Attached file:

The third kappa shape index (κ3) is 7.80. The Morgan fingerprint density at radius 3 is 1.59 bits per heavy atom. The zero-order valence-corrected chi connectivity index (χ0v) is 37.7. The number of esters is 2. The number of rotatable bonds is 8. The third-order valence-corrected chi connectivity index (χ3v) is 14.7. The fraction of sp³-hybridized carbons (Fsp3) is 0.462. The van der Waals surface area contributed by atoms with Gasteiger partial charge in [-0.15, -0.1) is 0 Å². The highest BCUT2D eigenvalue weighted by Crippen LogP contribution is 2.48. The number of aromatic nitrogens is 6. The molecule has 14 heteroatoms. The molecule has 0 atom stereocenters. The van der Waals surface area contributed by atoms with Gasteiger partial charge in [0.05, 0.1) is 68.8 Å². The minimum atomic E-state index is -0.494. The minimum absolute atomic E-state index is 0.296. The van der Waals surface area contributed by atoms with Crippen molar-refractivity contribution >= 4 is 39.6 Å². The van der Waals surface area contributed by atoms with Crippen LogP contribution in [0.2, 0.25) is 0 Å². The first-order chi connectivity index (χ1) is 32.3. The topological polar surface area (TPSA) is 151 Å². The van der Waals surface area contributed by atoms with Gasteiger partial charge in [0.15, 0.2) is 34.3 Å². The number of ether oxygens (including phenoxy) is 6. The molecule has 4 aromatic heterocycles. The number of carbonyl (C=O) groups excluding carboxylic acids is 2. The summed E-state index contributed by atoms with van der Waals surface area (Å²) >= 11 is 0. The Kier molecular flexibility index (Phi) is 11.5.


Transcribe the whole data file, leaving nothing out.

The third kappa shape index (κ3) is 7.80. The Morgan fingerprint density at radius 3 is 1.59 bits per heavy atom. The zero-order valence-corrected chi connectivity index (χ0v) is 37.7. The number of esters is 2. The number of rotatable bonds is 8. The third-order valence-corrected chi connectivity index (χ3v) is 14.7. The fraction of sp³-hybridized carbons (Fsp3) is 0.462. The van der Waals surface area contributed by atoms with Gasteiger partial charge in [-0.15, -0.1) is 0 Å². The highest BCUT2D eigenvalue weighted by Crippen LogP contribution is 2.48. The number of aromatic nitrogens is 6. The molecule has 14 heteroatoms. The molecule has 0 atom stereocenters. The van der Waals surface area contributed by atoms with Gasteiger partial charge in [0.05, 0.1) is 68.8 Å². The minimum atomic E-state index is -0.494. The minimum absolute atomic E-state index is 0.296. The van der Waals surface area contributed by atoms with Crippen molar-refractivity contribution >= 4 is 39.6 Å². The van der Waals surface area contributed by atoms with Crippen LogP contribution in [0.2, 0.25) is 0 Å². The first-order chi connectivity index (χ1) is 32.3. The topological polar surface area (TPSA) is 151 Å². The van der Waals surface area contributed by atoms with Gasteiger partial charge in [0.15, 0.2) is 34.3 Å². The number of ether oxygens (including phenoxy) is 6. The molecule has 4 aromatic heterocycles. The number of carbonyl (C=O) groups excluding carboxylic acids is 2. The summed E-state index contributed by atoms with van der Waals surface area (Å²) >= 11 is 0. The Kier molecular flexibility index (Phi) is 11.5.